Phoenix Reduces Chilled Water Expenses
Hartford, Connecticut’s most iconic building also may be one of its most difficult to heat and cool.
The corporate headquarters of The Phoenix Companies, Inc. at One American Row in Hartford’s downtown is a true architectural landmark. The 13-story building, designed by famed twentieth-century architect Max Abramovitz and completed in 1963, is the first New England office building to be both LEED certified and on the National Register of Historic Places. But the building’s ship-like profile and glass curtain walls cause tremendous solar gain, creating ongoing heating and cooling challenges for Phoenix.
Controlling the flow of chilled water into the cooling system is one significant issue. The building is located close to the utility that supplies chilled water, exposing its mechanical system to extremely high supply pressures, frequently in excess of 200 PSI and differential pressure exceeding 40 PSI during peak cooling loads. Over the years, these pressures have wreaked havoc on numerous globe valves, which have proved incapable of maintaining proper flow through the building’s major air handlers.
Large pressure differentials were the main problem, according to Michael Mayhew, Facility Maintenance Technician. “We control the valves based on supply air temperatures which we try to maintain at 55°F. The valves continue to open until air reaches this setpoint. However, these old globe valves had trouble maintaining proper flow when differential pressure exceeded 40 PSI and they had trouble closing against that high pressure,” said Mayhew.
Under these circumstances, which occurred regularly, it would take the valves up to 30 minutes to respond to flow and temperature changes. Meanwhile, a lot of chilled water passed through the system, increasing costs for the company.
Mayhew explained that the utility charges based on “Day-Tons,” a unit of measurement based on the amount of temperature differential the building sees, and the gallons of chilled water it uses. Phoenix closely monitored their consumption but had few other options to improve its cooling efficiency due to the building’s unique footprint and historic aesthetics.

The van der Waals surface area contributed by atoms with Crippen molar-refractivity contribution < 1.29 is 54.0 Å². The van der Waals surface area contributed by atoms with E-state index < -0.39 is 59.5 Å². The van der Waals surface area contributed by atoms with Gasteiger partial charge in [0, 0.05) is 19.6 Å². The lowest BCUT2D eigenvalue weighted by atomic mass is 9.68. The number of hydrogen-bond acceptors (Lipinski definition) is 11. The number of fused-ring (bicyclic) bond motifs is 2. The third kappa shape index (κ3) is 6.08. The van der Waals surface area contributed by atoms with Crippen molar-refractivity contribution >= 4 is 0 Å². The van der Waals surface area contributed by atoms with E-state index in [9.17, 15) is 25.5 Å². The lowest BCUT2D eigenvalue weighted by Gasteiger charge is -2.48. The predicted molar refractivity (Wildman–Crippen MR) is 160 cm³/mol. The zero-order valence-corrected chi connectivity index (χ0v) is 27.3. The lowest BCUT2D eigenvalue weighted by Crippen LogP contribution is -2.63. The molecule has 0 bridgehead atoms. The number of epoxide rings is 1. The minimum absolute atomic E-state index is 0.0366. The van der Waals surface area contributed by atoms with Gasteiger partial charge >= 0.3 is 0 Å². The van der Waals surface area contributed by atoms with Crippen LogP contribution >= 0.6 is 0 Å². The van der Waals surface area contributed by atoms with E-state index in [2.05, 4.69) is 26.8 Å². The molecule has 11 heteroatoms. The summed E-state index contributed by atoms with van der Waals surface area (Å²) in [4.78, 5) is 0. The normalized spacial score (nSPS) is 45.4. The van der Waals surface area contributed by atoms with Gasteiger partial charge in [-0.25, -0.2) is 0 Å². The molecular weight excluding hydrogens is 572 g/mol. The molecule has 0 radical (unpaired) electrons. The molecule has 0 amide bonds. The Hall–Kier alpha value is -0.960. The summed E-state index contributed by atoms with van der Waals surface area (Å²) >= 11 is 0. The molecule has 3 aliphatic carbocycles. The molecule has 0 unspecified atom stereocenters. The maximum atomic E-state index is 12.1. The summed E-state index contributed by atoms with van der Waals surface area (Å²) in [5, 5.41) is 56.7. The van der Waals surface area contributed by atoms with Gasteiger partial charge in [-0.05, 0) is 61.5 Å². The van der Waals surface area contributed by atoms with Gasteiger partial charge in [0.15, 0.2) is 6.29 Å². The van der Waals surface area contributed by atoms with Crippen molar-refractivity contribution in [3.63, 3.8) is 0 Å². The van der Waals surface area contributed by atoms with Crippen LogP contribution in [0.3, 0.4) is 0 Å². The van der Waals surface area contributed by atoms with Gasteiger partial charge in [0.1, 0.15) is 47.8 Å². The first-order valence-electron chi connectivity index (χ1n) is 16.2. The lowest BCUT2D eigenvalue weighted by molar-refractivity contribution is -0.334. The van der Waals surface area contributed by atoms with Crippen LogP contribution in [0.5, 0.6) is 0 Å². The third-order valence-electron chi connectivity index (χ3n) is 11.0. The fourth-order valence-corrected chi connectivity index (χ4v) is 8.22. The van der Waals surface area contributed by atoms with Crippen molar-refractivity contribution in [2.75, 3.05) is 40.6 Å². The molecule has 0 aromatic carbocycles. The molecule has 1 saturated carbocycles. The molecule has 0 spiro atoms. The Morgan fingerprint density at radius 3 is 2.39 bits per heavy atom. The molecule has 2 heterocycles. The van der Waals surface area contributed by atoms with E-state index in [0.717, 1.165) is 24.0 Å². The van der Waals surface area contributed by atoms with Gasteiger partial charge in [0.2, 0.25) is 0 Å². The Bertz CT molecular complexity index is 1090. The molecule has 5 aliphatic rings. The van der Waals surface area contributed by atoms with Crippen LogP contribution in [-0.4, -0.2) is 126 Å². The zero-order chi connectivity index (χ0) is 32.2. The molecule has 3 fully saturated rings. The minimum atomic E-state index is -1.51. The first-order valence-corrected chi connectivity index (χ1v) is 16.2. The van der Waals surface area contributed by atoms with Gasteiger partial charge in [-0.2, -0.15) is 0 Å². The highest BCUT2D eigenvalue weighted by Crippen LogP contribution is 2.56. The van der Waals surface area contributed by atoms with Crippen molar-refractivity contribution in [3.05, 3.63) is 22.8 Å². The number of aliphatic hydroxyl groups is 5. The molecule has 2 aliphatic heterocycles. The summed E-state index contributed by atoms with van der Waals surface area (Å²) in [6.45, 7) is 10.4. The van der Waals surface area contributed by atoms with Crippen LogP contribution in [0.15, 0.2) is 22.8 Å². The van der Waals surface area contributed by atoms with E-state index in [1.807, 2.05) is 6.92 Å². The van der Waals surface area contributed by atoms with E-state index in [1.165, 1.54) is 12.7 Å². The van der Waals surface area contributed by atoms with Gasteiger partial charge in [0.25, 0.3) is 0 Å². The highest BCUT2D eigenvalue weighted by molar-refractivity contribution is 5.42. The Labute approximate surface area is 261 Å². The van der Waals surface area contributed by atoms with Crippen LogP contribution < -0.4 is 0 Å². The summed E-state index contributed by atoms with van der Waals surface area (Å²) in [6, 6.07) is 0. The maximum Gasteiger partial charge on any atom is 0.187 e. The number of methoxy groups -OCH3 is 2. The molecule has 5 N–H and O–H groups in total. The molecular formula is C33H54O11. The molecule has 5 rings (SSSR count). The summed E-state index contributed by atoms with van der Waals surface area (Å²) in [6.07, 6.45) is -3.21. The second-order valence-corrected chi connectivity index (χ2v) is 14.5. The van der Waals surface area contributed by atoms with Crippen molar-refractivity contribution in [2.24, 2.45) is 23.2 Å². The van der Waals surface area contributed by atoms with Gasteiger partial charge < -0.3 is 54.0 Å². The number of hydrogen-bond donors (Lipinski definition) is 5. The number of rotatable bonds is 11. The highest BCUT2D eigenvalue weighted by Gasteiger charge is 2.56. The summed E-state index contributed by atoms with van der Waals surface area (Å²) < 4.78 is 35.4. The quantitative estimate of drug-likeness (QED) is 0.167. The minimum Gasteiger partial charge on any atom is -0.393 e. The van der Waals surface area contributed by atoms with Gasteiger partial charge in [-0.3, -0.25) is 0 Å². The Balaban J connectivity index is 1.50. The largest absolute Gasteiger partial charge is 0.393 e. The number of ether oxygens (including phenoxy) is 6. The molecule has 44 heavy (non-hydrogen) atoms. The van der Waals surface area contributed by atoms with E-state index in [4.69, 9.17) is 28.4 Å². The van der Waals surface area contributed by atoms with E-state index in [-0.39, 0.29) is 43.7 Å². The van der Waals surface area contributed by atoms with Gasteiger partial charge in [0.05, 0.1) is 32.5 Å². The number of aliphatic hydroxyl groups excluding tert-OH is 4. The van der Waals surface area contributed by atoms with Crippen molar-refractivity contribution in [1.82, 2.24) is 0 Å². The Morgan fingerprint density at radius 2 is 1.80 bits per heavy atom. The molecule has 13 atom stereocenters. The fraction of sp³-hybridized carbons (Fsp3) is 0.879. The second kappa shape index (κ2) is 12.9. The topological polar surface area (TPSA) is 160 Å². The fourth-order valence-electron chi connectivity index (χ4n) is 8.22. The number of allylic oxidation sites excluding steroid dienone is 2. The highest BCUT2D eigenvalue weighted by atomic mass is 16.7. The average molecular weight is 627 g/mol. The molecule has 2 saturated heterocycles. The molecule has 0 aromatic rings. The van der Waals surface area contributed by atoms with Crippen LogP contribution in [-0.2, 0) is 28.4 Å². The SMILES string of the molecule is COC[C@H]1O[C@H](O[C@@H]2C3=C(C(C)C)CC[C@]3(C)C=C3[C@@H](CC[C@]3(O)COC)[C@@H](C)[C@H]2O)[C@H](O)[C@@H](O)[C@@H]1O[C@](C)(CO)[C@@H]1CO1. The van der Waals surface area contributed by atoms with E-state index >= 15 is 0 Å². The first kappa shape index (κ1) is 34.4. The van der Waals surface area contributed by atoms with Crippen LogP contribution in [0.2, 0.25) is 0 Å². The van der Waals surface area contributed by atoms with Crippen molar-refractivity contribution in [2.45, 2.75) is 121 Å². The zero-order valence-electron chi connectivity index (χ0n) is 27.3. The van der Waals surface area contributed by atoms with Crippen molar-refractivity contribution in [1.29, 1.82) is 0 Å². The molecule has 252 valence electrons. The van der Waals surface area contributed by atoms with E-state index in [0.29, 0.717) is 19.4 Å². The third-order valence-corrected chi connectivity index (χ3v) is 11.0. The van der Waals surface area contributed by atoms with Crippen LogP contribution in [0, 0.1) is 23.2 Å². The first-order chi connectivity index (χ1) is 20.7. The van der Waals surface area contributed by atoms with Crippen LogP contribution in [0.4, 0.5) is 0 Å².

A Test Run on Pressure Independent Technology
Fortunately, Belimo’s new electronic pressure independent valve, the ePIV, was introduced to the market, providing a potential solution for Phoenix’s increasing chilled water costs.
The ePIV valve directly controls the water flow as required by the coil, regardless of pressure fluctuations in the system. The valves are selected based on the GPM requirements of the coil and eliminate the need for balancing valves. Most important, the ePIV eliminates overflow thru the coil, saving energy for the building owner.
The ePIV also incorporates Belimo Multi-Function Technology® (MFT) which allows for a wide variety of programmable inputs and feedback signals. This technology, combined with the Belimo PC-Tool software, allows ePIV users set, modify, and read the position of the valve simply by plugging a laptop into the valve actuator. Setpoints can be specified and actual values monitored and recorded in a graphical format for documentation.
To test the technology out, the staff at Phoenix applied the ePIV to a large AHU with two side-by-side chilled water coils, each supplied by a separate chilled water valve. One of the existing valves was left in place, while the ePIV was applied to the other coil for comparison.
The reduction in flow through the coil with the ePIV flow was dramatic and convinced Phoenix to retrofit several other AHUs.